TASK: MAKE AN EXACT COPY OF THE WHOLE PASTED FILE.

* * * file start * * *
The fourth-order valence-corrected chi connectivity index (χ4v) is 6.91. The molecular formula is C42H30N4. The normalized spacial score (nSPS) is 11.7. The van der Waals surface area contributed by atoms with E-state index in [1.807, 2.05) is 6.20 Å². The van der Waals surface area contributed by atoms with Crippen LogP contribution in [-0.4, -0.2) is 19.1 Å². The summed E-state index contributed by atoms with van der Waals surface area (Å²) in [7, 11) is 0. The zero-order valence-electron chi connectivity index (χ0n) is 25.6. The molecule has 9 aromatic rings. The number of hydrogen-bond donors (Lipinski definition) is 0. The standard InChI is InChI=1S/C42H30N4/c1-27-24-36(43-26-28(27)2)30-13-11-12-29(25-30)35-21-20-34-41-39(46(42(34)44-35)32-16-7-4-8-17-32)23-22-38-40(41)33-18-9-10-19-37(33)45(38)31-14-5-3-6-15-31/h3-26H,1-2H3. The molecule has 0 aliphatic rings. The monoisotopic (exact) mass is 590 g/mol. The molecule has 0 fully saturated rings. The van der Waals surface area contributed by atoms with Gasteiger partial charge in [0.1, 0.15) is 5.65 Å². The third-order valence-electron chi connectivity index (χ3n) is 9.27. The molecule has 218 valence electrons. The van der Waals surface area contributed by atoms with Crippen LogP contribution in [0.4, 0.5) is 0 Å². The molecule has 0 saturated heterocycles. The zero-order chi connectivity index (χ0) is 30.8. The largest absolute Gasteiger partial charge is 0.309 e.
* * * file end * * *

The fourth-order valence-corrected chi connectivity index (χ4v) is 6.91. The molecular formula is C42H30N4. The normalized spacial score (nSPS) is 11.7. The van der Waals surface area contributed by atoms with E-state index in [1.807, 2.05) is 6.20 Å². The van der Waals surface area contributed by atoms with Crippen LogP contribution in [-0.4, -0.2) is 19.1 Å². The summed E-state index contributed by atoms with van der Waals surface area (Å²) in [7, 11) is 0. The zero-order valence-electron chi connectivity index (χ0n) is 25.6. The molecule has 9 aromatic rings. The number of hydrogen-bond donors (Lipinski definition) is 0. The standard InChI is InChI=1S/C42H30N4/c1-27-24-36(43-26-28(27)2)30-13-11-12-29(25-30)35-21-20-34-41-39(46(42(34)44-35)32-16-7-4-8-17-32)23-22-38-40(41)33-18-9-10-19-37(33)45(38)31-14-5-3-6-15-31/h3-26H,1-2H3. The molecule has 0 aliphatic rings. The monoisotopic (exact) mass is 590 g/mol. The molecule has 0 fully saturated rings. The van der Waals surface area contributed by atoms with Gasteiger partial charge in [0.1, 0.15) is 5.65 Å². The third-order valence-electron chi connectivity index (χ3n) is 9.27. The molecule has 218 valence electrons. The van der Waals surface area contributed by atoms with Crippen LogP contribution in [0.4, 0.5) is 0 Å². The molecule has 0 saturated heterocycles. The zero-order chi connectivity index (χ0) is 30.8. The largest absolute Gasteiger partial charge is 0.309 e.